SHIRLEY -- The Ayer Shirley Regional School District budget that Superintendent Mary Malone and Finance Director Bill Plunkett presented to the selectmen and the Finance Committee Monday night briefly laid out a $33,676,086 school budget for Fiscal Year 2019, providing a snapshot of the district's vision, goals and challenges and a birds-eye view of its balance sheet, including revenue, costs and "cost centers" and losses from shrinking state aid and gone-away grants, some of which paid for programs the district must still provide under state law.

"This is the the numbers," Malone said. But first, she gave a brief account of the district's positive progress, including additional AP (college level) courses, improved MCAS test scores and fewer students attending other public school districts via School Choice. She also paged through a laundry list of outstanding needs and pending requests, ranging from supplies to software to field maintenance to an elementary school lunch monitor and a $50,000 Director of Student Services position.

Malone also noted that her own "ideal" budget pencils in several items for the Middle School, including Chromebooks, a media teacher and a part time director for the guidance department. It would up the total substantially. "But we're not asking for that," she said.

Told in more detail in the 62-page document Malone handed out, the budget story shows a "recommended" total, indicating there's room for negotiation before the assessment is finalized and the two member towns get their bills, based on a percentage split spelled out in the Regional Agreement.


The "total operating assessment," based on the recommended budget, is $19,405,997, up $568,890 over last year. That's a 3-percent rise, but Plunkett said the district kept a lid on it by "absorbing" into its operating budget some "fixed cost increases" for FY19. Absent those costs, the assessment total is reduced by $117,132, he said and the hike is less than it was for the previous year, FY18.

As one FinCom member pointed out, it's a "complex" budget, claiming the lion's share of the town's annual outlay. Tracing where all that money goes, Malone said 78 percent pays for employee salaries, benefits and special education, a budget "wild card" that is affected by sudden spikes and expenses beyond the district's control, including state mandates, special education programs, out of district tuition and transportation costs. The other 22 percent goes to operations, services, instructional supplies, maintenance, utilities and unanticipated costs, she said. In other words, everything else.

"We try to allocate funds" for new and existing programs with an eye to responsible budgeting, Malone said, coupled with the district's primary goal, which is "academic excellence" for all students.

But the figures as presented didn't sit well with FinCom members John O'Keefe and Mike Swanton. An increase of 2.8 percent over the previous year's budget, or $745,561 more than the regional school district's bottom line for Fiscal Year 2018 was too much in their view.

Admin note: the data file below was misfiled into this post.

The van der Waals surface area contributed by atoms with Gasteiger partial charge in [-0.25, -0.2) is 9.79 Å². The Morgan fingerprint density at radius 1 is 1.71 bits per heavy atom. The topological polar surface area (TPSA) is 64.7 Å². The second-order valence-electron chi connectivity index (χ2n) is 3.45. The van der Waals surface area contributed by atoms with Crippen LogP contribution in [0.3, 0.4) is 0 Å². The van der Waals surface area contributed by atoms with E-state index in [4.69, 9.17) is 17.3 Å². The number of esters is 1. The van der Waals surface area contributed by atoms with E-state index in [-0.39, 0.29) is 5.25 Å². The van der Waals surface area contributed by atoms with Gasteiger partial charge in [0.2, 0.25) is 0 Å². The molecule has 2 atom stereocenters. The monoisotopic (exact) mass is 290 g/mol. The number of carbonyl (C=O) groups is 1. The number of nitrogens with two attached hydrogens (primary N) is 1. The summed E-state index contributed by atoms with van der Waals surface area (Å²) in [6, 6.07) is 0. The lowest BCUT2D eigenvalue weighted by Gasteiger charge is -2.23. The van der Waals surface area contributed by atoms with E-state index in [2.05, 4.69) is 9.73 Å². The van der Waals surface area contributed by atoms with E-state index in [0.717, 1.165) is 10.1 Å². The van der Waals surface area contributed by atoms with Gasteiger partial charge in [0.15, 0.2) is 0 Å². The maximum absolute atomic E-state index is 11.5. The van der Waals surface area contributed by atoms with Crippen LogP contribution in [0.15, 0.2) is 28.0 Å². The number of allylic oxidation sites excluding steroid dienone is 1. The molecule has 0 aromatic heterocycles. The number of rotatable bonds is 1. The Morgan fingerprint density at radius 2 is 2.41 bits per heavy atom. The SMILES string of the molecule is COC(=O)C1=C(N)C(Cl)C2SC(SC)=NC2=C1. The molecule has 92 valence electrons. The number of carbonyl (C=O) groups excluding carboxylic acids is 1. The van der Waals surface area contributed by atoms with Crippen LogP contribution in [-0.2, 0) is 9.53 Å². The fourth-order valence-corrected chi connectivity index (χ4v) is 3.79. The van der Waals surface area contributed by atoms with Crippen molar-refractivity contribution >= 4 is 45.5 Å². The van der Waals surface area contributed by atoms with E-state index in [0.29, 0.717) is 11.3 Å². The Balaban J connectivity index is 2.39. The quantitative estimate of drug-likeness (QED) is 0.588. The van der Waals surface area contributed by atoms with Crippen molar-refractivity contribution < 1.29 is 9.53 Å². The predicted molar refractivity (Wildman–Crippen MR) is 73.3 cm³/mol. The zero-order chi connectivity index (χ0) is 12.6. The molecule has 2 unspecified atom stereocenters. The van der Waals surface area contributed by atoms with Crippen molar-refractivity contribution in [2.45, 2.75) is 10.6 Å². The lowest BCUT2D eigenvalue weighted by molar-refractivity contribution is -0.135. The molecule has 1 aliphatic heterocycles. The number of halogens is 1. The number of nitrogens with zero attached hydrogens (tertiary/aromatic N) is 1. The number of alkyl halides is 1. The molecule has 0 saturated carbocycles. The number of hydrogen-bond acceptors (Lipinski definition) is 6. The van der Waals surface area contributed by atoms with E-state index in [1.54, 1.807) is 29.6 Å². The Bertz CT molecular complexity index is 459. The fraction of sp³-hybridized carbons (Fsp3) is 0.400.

Swanton zeroed in on the district's excess and deficiency) account, which accumulates year to year and is basically surplus the state requires regional school districts to set aside to bridge big budget gaps or help pay for major expenses the budget can't cover. To date, the balance stands at $1,374,770.

While some of the money is typically applied to the annual assessments, after each town's required local contribution is factored in, Swanton said it's not enough and that the district should dig deeper.

"Knowing you need that buffer, it (still) seems reasonable to bring the assessment down more," he said. "This presentation doesn't show that."

"I see this as a starting point," he said of the budget, in particular the E&D, which he'd like to "poke a little more," he said. After all, he said, the town has services other than schools that it must provide.

O'Keefe called the school budget increases "unsustainable."

"You continually ask us to eat into other departments to pay for it." he said. Citing a five-year trend, he said the town's budget goes up about 2.5 percent per year but the municipal side gets shortchanged. "It looks like we've substantially decreased all other departments," over that period, he said. "What's your response?" he asked Malone.

"We try to hold the line," Malone said. But while acknowledging the problem, she urged looking to the state for solutions. At issue is local aid, which gets more anemic every year. The state mandates programs but does not consistently fund them and continues to fall short of the mark, Malone pointed out. She suggested writing to state legislators, as she has done, to make that case.

Selectman Enrico Cappucci suggested that the next time legislators visit to update the board on all the good news from the state house and to ask if there are issue's the town wants them to take away, it would be a good idea for ASRSD representatives to bring their issues to the table. Malone agreed.